More workers joined the federal government’s disability program in June than got new jobs, according to two new government reports, a clear indicator of how bleak the nation’s jobs picture is after three full years of economic recovery.
The economy created just 80,000 jobs in June, the Bureau of Labor Statistics reported Friday. But that same month, 85,000 workers left the workforce entirely to enroll in the Social Security Disability Insurance program, according to the Social Security Administration.
The disability ranks have outpaced job growth throughout President Obama’s recovery. While the economy has created 2.6 million jobs since June 2009, fully 3.1 million workers signed up for disability benefits.
In other words, the number of new disability enrollees has climbed 19% faster than the number of jobs created during the sluggish recovery. (Even after accounting for people who left the disability program because they died or aged into retirement, disability ranks have climbed more than 1.1 million in the past three years.)
There is obviously a trend going on….
The number of former workers seeking Social Security disability benefits has spiked with the nation’s economic problems, heightening concern that the jobless are expanding the program beyond its intended purpose of aiding the disabled.
Applications to the program soared by 21 percent, to 2.8 million, from 2008 to 2009, as the economy was seriously faltering.
The growth is the sharpest in the 54-year history of the program. It threatens the program’s fiscal stability and adds to an administrative backlog that is slowing the flow of benefits to those who need them most.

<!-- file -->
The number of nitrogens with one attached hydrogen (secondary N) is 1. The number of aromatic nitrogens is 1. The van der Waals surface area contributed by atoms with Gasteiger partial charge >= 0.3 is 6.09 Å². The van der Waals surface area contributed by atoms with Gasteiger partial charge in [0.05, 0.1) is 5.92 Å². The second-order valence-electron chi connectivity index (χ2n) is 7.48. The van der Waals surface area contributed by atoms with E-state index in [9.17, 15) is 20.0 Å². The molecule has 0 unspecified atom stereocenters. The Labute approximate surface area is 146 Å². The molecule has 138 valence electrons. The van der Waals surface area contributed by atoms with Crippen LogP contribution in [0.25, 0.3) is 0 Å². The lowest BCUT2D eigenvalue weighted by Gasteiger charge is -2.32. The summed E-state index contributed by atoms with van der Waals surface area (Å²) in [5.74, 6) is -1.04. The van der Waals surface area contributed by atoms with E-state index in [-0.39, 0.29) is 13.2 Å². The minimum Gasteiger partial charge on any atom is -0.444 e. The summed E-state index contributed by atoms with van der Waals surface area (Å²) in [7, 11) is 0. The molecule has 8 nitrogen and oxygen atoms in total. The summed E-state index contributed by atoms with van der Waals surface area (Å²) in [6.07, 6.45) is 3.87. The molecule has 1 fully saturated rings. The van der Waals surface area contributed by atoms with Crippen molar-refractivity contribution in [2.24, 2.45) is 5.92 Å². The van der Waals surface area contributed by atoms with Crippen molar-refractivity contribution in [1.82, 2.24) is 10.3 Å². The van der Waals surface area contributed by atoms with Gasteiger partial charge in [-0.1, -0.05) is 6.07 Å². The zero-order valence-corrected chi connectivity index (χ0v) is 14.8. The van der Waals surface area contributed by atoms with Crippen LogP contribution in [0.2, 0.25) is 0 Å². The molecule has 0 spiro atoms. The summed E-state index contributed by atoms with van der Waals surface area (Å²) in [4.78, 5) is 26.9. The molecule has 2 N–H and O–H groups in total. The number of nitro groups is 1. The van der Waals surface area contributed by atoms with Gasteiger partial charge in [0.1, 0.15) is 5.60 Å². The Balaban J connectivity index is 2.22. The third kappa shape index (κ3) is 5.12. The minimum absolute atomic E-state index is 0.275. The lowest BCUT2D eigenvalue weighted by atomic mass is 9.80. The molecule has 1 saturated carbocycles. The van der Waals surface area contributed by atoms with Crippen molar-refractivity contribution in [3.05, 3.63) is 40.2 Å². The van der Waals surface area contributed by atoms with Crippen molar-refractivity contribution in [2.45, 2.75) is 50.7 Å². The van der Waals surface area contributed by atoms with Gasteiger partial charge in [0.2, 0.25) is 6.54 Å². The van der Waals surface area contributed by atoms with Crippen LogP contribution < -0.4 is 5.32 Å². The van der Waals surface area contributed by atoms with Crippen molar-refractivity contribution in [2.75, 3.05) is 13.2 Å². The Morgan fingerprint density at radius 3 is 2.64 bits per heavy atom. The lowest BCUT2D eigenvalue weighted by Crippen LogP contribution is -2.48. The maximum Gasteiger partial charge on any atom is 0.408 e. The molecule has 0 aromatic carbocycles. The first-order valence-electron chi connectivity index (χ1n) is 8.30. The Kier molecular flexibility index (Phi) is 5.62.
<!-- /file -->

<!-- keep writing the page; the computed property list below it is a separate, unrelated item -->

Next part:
Moreover, about 8 million workers were receiving disability benefits in June, an increase of 12.6 percent since the recession began in 2007, according to Social Security Administration statistics.
About half of all applicants eventually make it onto the disability rolls – a percentage that has not changed appreciably with the recent spike in applications, Social Security officials say. The average age of new recipients is 49 – and less than 1 percent of them return to work, according to the Congressional Budget Office.
Social Security officials say they are confident that their vetting process screens out most people who might try to get benefits without being qualified. But, they acknowledge, when jobs are scarce, more workers who might otherwise struggle through with their ailments try to secure disability benefits.
In bad times, the disability rolls are swollen by “a lot of older workers who are very much on the margins. Often, they are the first people laid off,” Social Security Commissioner Michael J. Astrue said. “They can’t find any new work and they are desperate. So they have every incentive to try and get in the program.”